SMART Lunch returns with modifications

By Hannah Posner, Nellie Purdy and Elena Paces-Wiles

On Tuesday, Riverside reinstated SMART lunch after a week-long suspension.

In an effort to improve the program, the administration has put some changes in place. 

Last week, during the block lunch schedule, there were fewer fights and stampedes than there were the week prior. However, this came at the expense of club meetings, tutoring opportunities, and socialization.

“I’m really excited to have SMART lunch back,” Social Studies teacher Abigail Wood said. “Lots of students come in for help and tutoring as well as just to play uno and it’s nice to have that back.”

Administrators want to ensure that students take advantage of club and tutoring opportunities and limit fighting. So, with student suggestions, they have created some changes to SMART lunch.  

“We have the club offerings now posted in the school,” assistant principal Darryl Bradshaw said. “The primary one is in front of where students come out of the media center. It’s a big poster that shows what is what day. You are also going to see what tutoring days are offered.” 

However, the poster was not entirely accurate. Some clubs that no longer exist are listed and there are wrong dates for some of the existing clubs. 

“When we took [SMART Lunch] away it wasn’t a punishment, more like creating a way to make sure it’s functional,” Bradshaw said. “A lot of the bugs that were reported I think we kind of took care of.”

SMART Lunch was brought back on Tuesday, the day before a teacher workday. According to Bradshaw, the administrative team planned to use the workday to go back and analyze the shortcomings of the improved lunch system.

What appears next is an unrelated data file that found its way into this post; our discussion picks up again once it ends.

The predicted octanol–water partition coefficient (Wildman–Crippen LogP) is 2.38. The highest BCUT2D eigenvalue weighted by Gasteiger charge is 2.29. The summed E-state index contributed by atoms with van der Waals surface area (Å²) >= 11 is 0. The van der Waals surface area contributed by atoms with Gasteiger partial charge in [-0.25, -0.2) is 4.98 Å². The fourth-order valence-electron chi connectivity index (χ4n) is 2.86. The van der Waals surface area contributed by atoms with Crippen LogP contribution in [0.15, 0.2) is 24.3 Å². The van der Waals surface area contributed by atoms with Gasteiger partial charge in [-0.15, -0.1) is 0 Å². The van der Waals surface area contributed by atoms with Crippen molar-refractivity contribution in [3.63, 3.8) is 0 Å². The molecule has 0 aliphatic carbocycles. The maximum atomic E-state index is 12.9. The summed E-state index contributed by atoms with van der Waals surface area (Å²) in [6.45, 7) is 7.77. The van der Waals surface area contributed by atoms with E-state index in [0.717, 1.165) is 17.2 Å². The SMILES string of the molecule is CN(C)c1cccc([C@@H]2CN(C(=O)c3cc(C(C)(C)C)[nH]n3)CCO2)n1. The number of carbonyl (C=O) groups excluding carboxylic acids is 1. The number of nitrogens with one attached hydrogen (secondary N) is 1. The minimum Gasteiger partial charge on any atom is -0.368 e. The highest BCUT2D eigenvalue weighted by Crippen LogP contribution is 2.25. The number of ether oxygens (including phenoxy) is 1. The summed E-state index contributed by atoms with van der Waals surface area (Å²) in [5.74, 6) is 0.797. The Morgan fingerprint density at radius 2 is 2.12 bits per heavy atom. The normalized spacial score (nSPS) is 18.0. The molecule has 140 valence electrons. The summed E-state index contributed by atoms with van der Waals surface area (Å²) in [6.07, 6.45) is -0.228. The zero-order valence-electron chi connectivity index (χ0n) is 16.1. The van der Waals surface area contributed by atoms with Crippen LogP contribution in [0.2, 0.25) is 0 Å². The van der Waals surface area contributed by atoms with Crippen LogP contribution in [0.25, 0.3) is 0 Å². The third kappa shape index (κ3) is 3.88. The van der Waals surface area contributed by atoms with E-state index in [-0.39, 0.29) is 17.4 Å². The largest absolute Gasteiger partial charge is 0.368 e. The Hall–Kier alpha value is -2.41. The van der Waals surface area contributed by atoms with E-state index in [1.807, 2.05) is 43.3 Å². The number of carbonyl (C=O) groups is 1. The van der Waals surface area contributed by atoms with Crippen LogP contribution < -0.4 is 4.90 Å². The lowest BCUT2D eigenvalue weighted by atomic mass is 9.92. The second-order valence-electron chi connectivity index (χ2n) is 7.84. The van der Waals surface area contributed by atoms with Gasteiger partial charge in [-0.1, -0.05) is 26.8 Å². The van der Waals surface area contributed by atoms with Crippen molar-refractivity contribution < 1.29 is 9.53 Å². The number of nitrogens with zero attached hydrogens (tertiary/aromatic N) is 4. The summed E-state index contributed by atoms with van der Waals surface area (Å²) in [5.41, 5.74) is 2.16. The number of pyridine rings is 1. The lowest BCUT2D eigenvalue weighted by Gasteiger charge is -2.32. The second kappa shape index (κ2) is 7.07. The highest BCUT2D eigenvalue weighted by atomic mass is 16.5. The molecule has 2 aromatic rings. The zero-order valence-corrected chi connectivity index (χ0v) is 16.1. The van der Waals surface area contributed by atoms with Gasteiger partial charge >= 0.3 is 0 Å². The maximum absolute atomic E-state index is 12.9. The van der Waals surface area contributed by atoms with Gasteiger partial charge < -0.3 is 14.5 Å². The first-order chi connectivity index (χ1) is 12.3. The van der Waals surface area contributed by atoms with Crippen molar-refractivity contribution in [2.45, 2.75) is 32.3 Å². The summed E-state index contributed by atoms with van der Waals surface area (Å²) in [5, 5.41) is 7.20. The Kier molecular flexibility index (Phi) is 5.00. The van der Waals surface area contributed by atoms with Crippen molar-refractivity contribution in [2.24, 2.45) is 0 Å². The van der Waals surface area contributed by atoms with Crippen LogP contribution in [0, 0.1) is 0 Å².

Students are still unsure of the new measures taken to improve SMART lunch. 

Junior class vice president Leila Perjes expressed her concern that after the suspension, misbehavior could result in further consequences. 

“If the fighting increases, [Principal Dr. Gloria Woods-Weeks] will definitely make it stricter,” Perjes said.

Sophomore Class President Abby Cho voiced a lack of trust in the administration after the sudden suspension. 

“I’m relieved [it’s back] but anxious that they’ll replace it abruptly,” she said. “They might ignore our suggestions.”

Many students think that the SMART lunch suspension was an overreaction and the changes made were not worth the wait. 

“I don’t think [suspending SMART lunch] was a good idea at all,” said freshmen Ben Hodges. “I don’t think it solves the problems it was trying to fix.” 

Now that lunch is back, Cho said the changes that administration implemented were common sense.

The student body is glad to have SMART Lunch back. When it was banned there were many concerns about it being gone, such as accessing teachers for tutoring and club meetings. 

“[Without SMART lunch] I had no time to socialize so it negatively affected me,” said sophomore Riley Hale. 

Junior Class President Hannah Valente gets the break she needs. “I’m happy it’s back,” said Valente. “It’s mentally draining to do like 5 hours of work.” 

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